The Longside Kirk Session Minutes proved to be fruitful: that particular kirk session was clearly very keen to track down and deal with couples who indulged in pre-marital sex. Given that such couples were fined, I’ve always thought that the zeal with which this was done but the kirk sessions was only partly an attempt to “improve” the behaviour of parishioners: the financial contribution it made, especially to the Poor Box, must have been a major incentive. The fines were not insubstantial – possibly a few week’s wages.
While trawling through the Longside minutes in the reading room in Edinburgh, I noted down any mentions of surnames that appear on my family tree: Hutcheon/Hutchison, Logan, Bruce, Matthew, Watt, Sangster, Fraser, Williamson/McWilliam, Booth and Morgan, all made an appearance from the mid 1700s to the 1830s. I didn’t get any further than that, although the number being compeared for fornication was reducing by then. As the number of illegitimate births wasn’t decreasing – in fact it was probably increasing – it seems that the kirks were becoming more lenient by then, or simply couldn’t keep up with the number of cases. I have yet to go through my family tree to see whether the ones I made a note of relate to people on my tree, but I suspect a number of them do.
But in the minutes for 1800 there was one case which very obviously was my ancestor. On 20 April 1800, Agnes Bruce was interrogated by the kirk session for being unmarried and with child, and gave the father’s name as Alexander Hutcheon. They are my gggg grandparents. I see it as they were simply being human.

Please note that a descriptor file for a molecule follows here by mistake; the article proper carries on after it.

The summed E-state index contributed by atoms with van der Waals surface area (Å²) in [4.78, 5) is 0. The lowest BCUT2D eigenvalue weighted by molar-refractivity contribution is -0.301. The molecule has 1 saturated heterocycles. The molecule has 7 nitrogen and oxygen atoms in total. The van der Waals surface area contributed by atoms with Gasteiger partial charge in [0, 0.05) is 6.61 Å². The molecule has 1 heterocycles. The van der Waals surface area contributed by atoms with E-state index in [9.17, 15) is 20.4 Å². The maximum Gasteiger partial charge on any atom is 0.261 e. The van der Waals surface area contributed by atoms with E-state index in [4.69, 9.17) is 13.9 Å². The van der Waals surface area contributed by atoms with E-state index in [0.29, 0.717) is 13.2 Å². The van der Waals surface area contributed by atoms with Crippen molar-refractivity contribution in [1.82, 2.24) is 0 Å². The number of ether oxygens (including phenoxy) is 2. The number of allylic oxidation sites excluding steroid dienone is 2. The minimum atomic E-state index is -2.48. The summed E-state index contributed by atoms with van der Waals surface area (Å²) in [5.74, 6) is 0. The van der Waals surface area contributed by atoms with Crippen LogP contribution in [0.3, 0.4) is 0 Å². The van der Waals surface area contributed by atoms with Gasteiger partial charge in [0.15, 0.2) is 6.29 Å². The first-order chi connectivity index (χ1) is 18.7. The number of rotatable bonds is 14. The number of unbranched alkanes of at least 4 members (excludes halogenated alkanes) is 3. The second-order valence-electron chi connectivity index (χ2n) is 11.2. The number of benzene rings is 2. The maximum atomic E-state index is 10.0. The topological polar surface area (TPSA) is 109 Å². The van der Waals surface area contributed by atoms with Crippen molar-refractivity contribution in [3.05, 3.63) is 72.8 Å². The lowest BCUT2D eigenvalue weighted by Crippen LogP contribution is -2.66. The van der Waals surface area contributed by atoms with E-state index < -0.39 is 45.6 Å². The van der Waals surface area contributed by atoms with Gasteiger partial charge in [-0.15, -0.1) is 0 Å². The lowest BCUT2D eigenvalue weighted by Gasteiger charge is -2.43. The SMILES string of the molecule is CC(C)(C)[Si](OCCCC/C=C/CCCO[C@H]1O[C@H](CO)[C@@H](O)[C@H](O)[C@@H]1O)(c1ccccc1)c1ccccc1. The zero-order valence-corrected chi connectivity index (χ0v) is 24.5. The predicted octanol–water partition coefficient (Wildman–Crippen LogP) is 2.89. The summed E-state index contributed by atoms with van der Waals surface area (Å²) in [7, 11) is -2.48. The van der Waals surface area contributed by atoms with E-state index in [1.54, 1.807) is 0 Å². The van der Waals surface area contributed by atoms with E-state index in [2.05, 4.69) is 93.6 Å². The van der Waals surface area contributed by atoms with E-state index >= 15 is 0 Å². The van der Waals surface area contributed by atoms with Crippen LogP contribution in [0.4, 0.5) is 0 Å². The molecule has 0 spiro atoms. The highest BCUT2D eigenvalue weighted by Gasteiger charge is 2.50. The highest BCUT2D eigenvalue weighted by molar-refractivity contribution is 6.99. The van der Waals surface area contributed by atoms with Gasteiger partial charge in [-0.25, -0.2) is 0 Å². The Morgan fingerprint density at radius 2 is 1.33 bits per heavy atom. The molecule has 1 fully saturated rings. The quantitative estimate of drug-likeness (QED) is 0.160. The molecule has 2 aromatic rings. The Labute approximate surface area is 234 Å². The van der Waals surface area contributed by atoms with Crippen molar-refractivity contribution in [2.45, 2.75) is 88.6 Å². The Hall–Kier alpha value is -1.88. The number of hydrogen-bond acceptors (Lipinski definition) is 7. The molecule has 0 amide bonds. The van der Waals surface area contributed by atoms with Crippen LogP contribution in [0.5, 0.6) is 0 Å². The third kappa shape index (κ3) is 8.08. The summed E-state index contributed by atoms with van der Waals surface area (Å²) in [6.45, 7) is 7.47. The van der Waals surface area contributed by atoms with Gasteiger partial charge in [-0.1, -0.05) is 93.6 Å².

They were then both called before the kirk session on 4 May 1800, and Alexander did the gentlemanly thing and admitted he was the father. Then on the 15 June they were absolved from guilt upon payment of a fine of 10 shillings each.
From this I now know that Alexander Hutcheon, born 1777, was a tailor at Kinmundy, which is where my ggg grandfather William Fraser was possibly brought up if he lived wit his mother when he was a child, and in 1800 Agnes Bruce, born illegitimate in Crimond, was at Parkhill, just up the road – she may well have been working as a farm or domestic servant.
Agnes and Alexander married on 26 July 1800 at Longside, and their first child James was baptised on 6 September 1800. They tended to get babies baptised within a few days of birth back then, so he was probably born late August or early September, so Agnes would have been about 5 months pregnant when she was first compeared in April. Agnes and Alexander went on to have a large family, with Alexander Hutcheon dying in 1820 at age 43 and Agnes dying in 1866 at the age of 84.
Their daughter Christian then made an appearance in the minutes in 1823 when she gave birth to an illegitimate son – more of that tomorrow.